Louisiana senators vote to keep creationism in science class — again

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Teen activist Zack Kopplin has lost his third bid to see a repeal of Louisiana’s Science Education Act — a highly controversial piece of legislation that allows teachers to bring creationist textbooks and other instructional materials into the classroom.


Bill 26, which was sponsored by Senator Carter Peterson (D-New Orleans), was defeated by a narrow vote of 2-3 in the Louisiana Senate Education Committee. The vote came after hours of testimony, including a formal statement made by Kopplin. Peterson sponsored the identical SB 70 in 2011 and SB 374 in 2012, which were defeated 1-5 and 1-2 respectively.

"For the past few months we've been organizing relentlessly and having people contact their elected officials to ask them to vote to repeal Louisiana's creationism law,” Kopplin told io9.

“We lost again this year, but we're making progress. We gained a second vote. And on top of this, it was clear that we will eventually win and repeal this vote. It's up to the legislators to choose which side of history they want to stand on,” he said.

During the latest round of testimony, Senator Elbert Guillory (D-Opelousas) made some rather eye-opening remarks. The Times-Picayune reports:

[Guillory] said he had reservations with repealing the act after a spiritual healer correctly diagnosed a specific medical ailment he had. He said he thought repealing the act could "lock the door on being able to view ideas from many places, concepts from many cultures."

"Yet if I closed my mind when I saw this man — in the dust, throwing some bones on the ground, semi-clothed — if I had closed him off and just said, 'That's not science. I'm not going to see this doctor,' I would have shut off a very good experience for myself," Guillory said.


Louisiana Governor Bobby Jindal recently expressed his support of the Act, essentially admitting that it’s a way to get creationism into science class. In response to a question by NBC’s Hoda Qutb, Jindal had this to say:

We have what's called the Science Education Act that says that if a teacher wants to supplement those materials, if the school board is okay with that, if the state school board is okay with that, they can supplement those materials... Let's teach them — I've got no problem if a school board, a local school board, says we want to teach our kids about creationism, that people, some people, have these beliefs as well, let's teach them about 'intelligent design'...What are we scared of?


The repeal campaign has been endorsed by 78 Nobel laureate scientists, nearly 40% of living Nobel laureate scientists, and numerous other prominent scientists. It has also been endorsed by the American Association for the Advancement of Science and other major science and educator organizations in Louisiana and the United States.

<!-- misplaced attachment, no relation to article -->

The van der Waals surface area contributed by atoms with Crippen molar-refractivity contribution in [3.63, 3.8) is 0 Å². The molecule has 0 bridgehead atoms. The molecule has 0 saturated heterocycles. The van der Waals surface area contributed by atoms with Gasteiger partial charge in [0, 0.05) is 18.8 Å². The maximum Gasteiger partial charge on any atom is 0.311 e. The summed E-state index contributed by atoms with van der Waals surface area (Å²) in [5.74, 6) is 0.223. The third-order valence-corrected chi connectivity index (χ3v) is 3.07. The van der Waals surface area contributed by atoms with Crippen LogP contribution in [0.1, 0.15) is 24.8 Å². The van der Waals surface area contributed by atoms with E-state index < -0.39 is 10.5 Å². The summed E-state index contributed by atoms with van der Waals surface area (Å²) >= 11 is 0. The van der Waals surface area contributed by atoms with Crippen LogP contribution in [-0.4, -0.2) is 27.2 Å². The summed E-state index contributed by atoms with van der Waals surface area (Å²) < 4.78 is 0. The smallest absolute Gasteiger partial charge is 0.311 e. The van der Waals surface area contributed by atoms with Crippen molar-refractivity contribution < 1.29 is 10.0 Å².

“The fight for science in Louisiana is ground zero of this fight world wide,” Kopplin told us. “As we change the debate in Louisiana, we're changing the debate everywhere.”


Here's an excerpt from Kopplin's testimony:

Claude Bouchard, the former Director of the Pennington Biomedical Research Center, calls the LSEA “anti-science” legislation whose intent is to diminish the role of science in elementary and secondary schools when teachers discuss with their students such hot topics as evolution, the origins of life, global warming and human cloning.”

Dr. Bouchard says that the LSEA has economic consequences. “If you are an employer in a high tech industry, in the biotechnology sector or in a business that depends heavily on science, would you prefer to hire a graduate from a state where the legislature has in a sense declared that the laws of chemistry, physics or biology can be suspended?”

Because The Society for Integrative and Comparative Biology pulled a prescheduled convention from New Orleans in response to the passage of the LSEA, the repeal of this law is important to our state’s tourism industry.

According to Steve Perry, the President of the New Orleans Convention and Visitors Bureau, the LSEA “is a poor symbol of our state’s actual commitment to being on the cutting edge of modern science. And, it has a damaging impact on our bringing hundreds of millions of dollars of major international meetings and conventions in medical and basic sciences.”

Perry says “It is such an embarrassing, antiquated law to have on the books when we are making such transformational new investments in biotechnology, gene therapy, and neurosciences. With our entire country voicing the need for more investments in the teaching of science and mathematics, here we are re-living the kind of discussion the Catholic Church must have had with Galileo.”


Image: Lauren McGaughy, NOLA.com | The Times-Picayune.



I think thisbill is the right thing to do, but I don't have any belief this will work because people are fucking idiots.

Perhaps the tactic would be to teach Daoist, Islamic, Bhuddist, Shinto, Baha'i, Animalistic, Mexica, Incan and Northern Native American creation myths with the equal weight as Intelligent Design.

I can see them backing down if they had to teach some 'A-rab' religion in their class.